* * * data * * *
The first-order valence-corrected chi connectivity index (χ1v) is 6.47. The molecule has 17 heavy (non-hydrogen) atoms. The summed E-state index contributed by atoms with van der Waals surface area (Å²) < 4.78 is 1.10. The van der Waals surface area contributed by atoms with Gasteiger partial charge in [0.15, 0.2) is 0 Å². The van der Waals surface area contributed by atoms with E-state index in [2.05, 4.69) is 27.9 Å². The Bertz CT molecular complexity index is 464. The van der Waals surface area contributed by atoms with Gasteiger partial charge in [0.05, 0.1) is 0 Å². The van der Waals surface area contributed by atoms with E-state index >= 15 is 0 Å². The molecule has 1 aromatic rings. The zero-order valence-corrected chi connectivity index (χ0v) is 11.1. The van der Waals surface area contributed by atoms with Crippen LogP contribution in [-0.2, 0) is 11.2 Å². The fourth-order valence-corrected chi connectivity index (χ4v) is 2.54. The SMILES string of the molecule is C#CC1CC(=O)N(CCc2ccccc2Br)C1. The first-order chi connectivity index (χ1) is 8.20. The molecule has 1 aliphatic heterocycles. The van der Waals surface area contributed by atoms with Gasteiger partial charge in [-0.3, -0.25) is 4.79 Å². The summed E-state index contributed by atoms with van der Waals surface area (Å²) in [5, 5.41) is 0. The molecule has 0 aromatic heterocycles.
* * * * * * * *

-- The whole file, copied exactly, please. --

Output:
The first-order valence-corrected chi connectivity index (χ1v) is 6.47. The molecule has 17 heavy (non-hydrogen) atoms. The summed E-state index contributed by atoms with van der Waals surface area (Å²) < 4.78 is 1.10. The van der Waals surface area contributed by atoms with Gasteiger partial charge in [0.15, 0.2) is 0 Å². The van der Waals surface area contributed by atoms with E-state index in [2.05, 4.69) is 27.9 Å². The Bertz CT molecular complexity index is 464. The van der Waals surface area contributed by atoms with Gasteiger partial charge in [0.05, 0.1) is 0 Å². The van der Waals surface area contributed by atoms with E-state index >= 15 is 0 Å². The molecule has 1 aromatic rings. The zero-order valence-corrected chi connectivity index (χ0v) is 11.1. The van der Waals surface area contributed by atoms with Crippen LogP contribution in [-0.2, 0) is 11.2 Å². The fourth-order valence-corrected chi connectivity index (χ4v) is 2.54. The SMILES string of the molecule is C#CC1CC(=O)N(CCc2ccccc2Br)C1. The first-order chi connectivity index (χ1) is 8.20. The molecule has 1 aliphatic heterocycles. The van der Waals surface area contributed by atoms with Gasteiger partial charge in [-0.3, -0.25) is 4.79 Å². The summed E-state index contributed by atoms with van der Waals surface area (Å²) in [5, 5.41) is 0. The molecule has 0 aromatic heterocycles.